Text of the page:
Proposed Southern Village hotel gets good reviews

tgrubb@newsobserver.comSeptember 19, 2013 

Southern Village Hotel Rendering 2.psd

An artist’s rendering shows the proposed 112-room Hotel at Southern Village. Developer Bryan Properties LLC wants to build the five-story hotel on 4.14 acres along U.S. 15-501, north of Southern Village’s Market Street entrance. An apartment building could be added to the project in the future. That would require the Town Council to approve a modification of the hotel’s permit.


  • Project Stats

    • Name: The Hotel at Southern Village and apartments

    • Location: 1020-1100 U.S. 15-501 South and Barksdale Drive

    • Developer: Redwing Land LLC, Bryan Properties

    • Property Owner: Janet E. Allen, James Paliouras, Timothy and Ann Holleman, Southern Village Apartments LLC

    • Acres: 4.14 acres

    • Zoning: Residential-2 and Residential-5-Conditional, seeking Mixed Use-Village

    • Square footage: 78,117 sq. ft. hotel

    • Hotel: 112 rooms, 1,500 sq. ft. meeting space

    • Residential: 40 apartments

    • Parking: 90 new spaces, some existing

    • More information:

— A developer’s second proposal for a hotel in Southern Village got positive reviews from residents, business owners and council members Monday.

Southern Village resident Barbara Crane opposed developer Bryan Properties’ original plan to build a hotel on a parking lot in the village’s central business district.

This time, she and others said it makes sense because of the location and the tax revenue, visitors and shoppers it will bring to southern Chapel Hill.

Chris Buchholtz, a 17-year resident, said he likes living in a community where the kids walk to school, you can get a cup of coffee and the pharmacist checks to be sure your child can have a candy bar.

“A hotel within walking distance, in my view, is good for the town, good for the village core and good for me and my Southern Village neighbors,” Buchholtz said.

Developer D.R. Bryan is asking the Town Council to approve a two-phase project. The first phase would be a 112-room, five-story hotel and 90-space parking lot on U.S. 15-501. The hotel, smaller than originally planned, would replace three rental homes on a 4.14-acre strip at the village’s edge.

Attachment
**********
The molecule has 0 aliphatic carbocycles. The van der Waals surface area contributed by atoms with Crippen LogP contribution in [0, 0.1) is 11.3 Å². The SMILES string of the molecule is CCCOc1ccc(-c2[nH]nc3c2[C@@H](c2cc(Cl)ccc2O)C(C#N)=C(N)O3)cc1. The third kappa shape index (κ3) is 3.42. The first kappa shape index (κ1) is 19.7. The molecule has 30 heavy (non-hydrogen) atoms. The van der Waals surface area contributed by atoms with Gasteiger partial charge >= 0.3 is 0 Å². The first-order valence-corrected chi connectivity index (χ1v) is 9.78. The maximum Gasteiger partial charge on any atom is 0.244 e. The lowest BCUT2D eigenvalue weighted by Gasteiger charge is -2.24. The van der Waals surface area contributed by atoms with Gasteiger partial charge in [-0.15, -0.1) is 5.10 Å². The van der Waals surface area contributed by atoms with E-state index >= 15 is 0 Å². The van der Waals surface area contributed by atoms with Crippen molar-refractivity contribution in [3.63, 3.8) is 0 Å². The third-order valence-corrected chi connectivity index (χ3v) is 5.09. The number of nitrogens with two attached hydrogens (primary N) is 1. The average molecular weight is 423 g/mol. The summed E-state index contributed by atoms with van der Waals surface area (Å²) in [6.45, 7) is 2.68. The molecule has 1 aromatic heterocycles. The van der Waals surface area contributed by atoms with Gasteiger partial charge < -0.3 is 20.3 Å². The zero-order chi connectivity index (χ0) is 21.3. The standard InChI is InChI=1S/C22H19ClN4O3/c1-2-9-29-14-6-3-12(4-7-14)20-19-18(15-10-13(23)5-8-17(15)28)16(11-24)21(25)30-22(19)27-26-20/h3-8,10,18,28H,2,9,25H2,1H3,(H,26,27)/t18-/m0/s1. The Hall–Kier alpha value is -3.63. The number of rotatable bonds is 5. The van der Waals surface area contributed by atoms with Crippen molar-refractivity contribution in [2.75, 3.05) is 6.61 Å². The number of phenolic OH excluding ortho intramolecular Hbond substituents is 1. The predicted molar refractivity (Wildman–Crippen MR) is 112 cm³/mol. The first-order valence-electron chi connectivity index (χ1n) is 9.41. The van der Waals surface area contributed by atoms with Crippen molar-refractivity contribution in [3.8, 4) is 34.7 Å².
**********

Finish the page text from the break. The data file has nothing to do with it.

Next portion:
The second phase calls for up to 40 apartments behind the Southern Village Apartment District.

The council’s hotel vote is set for Oct. 28. The apartments would return for future consideration.

Southern gateway

Besides the hotel project, the council must agree to reduce an approved buffer between Southern Village and the rental homes and increase the size of the combined properties slated for development by transferring 1.8 acres from Southern Village.

The residential properties, which are under contract, will need a mixed-use village rezoning that allows taller buildings, dense development and more square footage.

Council member Donna Bell said the project boosts the commercial tax base and creates a gateway on the town’s southern border.

“It marks this line that really keeps this sort of small-town feel of Chapel Hill. It doesn’t feel like it’s in the middle of a city, it doesn’t feel like it’s in the middle of sprawl,” she said.

Right-in, right-out

One concern was the project could create issues of car and pedestrian access.

The hotel’s right-in, right-out U.S. 15-501 entrance will send drivers heading toward Chapel Hill across a right-turn lane for Market Street and two lanes of southbound traffic to make a U-turn north. Guests driving north would pass the hotel, make a U-turn at Arlen Park Drive and head south.

Traffic volume will change very little, because hotel use is heaviest in off-peak hours, Bryan said. The N.C. Department of Transportation offers few options for the intersection, he said.

A second, pedestrian-only entrance would be built on Barksdale Drive if the council agrees to remove part of a required buffer. It would be below street level and accessible via a series of steps, prompting Mayor Mark Kleinschmidt and Council member Jim Ward to ask about access for guests who are disabled or older.

Bryan said the 15-501 entrance would give less physically able guests access to the village core. The sidewalk to Market Street is less steep than Barksdale Drive, it’s roughly the same distance and trees could provide shade, he said.

That’s not a believable scenario, because there’s nothing for pedestrians to look at and the highway traffic doesn’t feel safe, Kleinschmidt said.

Bryan also has submitted a separate petition asking the town for more flexibility in how much floor area must be dedicated to retail or office uses in the Southern Village core.

Grubb: 919-932-8746

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